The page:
Simon Bean, Partner and Head of Dispute Resolution at Wollens.
Earlier today (15th September 2020), the judgement of the High Court was handed down in the test case brought by the FCA. The purpose of the case was to clarify whether the business interruption insurance cover included in many insurance policies has been engaged by the Covid-19 pandemic and the government’s response to it. Representative samples of policy wordings from eight insurers were considered by the Court, and the cases for the FCA (on behalf of policy holders) and the insurers were heard in late July.
Unsurprisingly, the judgement is substantial, running to some 162 pages. From the point of view of policy holders, however, the judgment is largely favourable, resolving certain key issues in favour of policy holders. For example, the court found that most (but not all) of the “disease wordings” providing cover for interruption arising from a notifiable disease within a certain distance (and there were various forms of this wording considered) would provide cover. The court also found that the pandemic and the response to it (by the government and the public) should be viewed as a single cause of loss, finding against various arguments that loss was not caused by the pandemic, but by the reaction to it.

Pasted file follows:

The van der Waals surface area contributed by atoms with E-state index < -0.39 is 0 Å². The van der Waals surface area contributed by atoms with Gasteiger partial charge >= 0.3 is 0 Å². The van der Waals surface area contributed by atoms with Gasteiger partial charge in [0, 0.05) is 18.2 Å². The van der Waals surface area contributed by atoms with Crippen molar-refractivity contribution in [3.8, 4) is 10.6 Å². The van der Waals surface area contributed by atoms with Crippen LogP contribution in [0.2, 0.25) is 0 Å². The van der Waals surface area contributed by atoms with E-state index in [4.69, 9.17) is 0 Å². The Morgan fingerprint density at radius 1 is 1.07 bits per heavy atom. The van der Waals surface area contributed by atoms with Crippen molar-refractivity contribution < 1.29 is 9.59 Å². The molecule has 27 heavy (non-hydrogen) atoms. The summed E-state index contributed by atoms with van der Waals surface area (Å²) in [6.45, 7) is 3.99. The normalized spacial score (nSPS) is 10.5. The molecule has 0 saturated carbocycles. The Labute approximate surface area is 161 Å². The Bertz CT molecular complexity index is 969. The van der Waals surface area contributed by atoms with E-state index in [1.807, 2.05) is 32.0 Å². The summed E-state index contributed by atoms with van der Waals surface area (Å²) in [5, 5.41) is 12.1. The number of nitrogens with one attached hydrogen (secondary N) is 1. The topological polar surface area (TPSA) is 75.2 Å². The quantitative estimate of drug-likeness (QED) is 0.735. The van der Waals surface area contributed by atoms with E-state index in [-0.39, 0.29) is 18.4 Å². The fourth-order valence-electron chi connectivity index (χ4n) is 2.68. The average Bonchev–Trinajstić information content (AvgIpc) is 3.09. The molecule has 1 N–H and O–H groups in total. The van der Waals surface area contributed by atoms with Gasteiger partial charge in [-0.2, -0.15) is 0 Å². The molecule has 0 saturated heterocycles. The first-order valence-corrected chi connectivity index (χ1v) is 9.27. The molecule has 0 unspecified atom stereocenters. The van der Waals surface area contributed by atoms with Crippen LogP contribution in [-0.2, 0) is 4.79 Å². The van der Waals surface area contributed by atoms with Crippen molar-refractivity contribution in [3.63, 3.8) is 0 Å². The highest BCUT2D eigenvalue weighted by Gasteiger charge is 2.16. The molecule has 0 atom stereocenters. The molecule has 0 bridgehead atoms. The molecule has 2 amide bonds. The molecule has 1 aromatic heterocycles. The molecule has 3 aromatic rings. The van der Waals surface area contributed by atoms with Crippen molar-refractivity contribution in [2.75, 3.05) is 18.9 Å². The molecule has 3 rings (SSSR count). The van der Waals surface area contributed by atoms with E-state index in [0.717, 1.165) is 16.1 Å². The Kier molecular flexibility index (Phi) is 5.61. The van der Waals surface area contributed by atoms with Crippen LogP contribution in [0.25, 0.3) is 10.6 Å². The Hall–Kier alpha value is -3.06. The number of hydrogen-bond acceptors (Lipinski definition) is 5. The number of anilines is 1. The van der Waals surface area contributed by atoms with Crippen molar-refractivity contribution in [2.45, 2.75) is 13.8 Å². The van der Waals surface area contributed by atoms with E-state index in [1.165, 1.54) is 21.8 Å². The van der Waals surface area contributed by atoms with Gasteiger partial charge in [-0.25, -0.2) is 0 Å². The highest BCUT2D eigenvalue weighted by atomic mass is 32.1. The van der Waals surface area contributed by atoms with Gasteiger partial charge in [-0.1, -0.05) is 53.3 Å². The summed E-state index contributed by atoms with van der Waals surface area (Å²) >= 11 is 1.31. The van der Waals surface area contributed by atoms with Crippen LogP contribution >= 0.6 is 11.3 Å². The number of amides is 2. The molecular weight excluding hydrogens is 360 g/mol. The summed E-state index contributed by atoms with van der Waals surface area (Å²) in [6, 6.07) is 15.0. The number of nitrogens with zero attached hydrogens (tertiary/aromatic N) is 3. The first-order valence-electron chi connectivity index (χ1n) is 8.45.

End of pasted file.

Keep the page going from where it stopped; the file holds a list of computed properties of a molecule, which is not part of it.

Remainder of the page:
Although this news is very positive for policy holders, each claim will still need to be considered on its own facts and merits and against this judgment (and any appeal). Indeed, although it is open to policy holders to press on with their claims at this stage, it is likely that the judgment will be appealed. In line with the speed that the court has taken to date with this case, it is also likely that any appeal will be heard as soon as possible, and possibly by the Supreme Court (“leapfrogging” the Court of Appeal).
More here from the BBC https://www.bbc.co.uk/news/business-54158830
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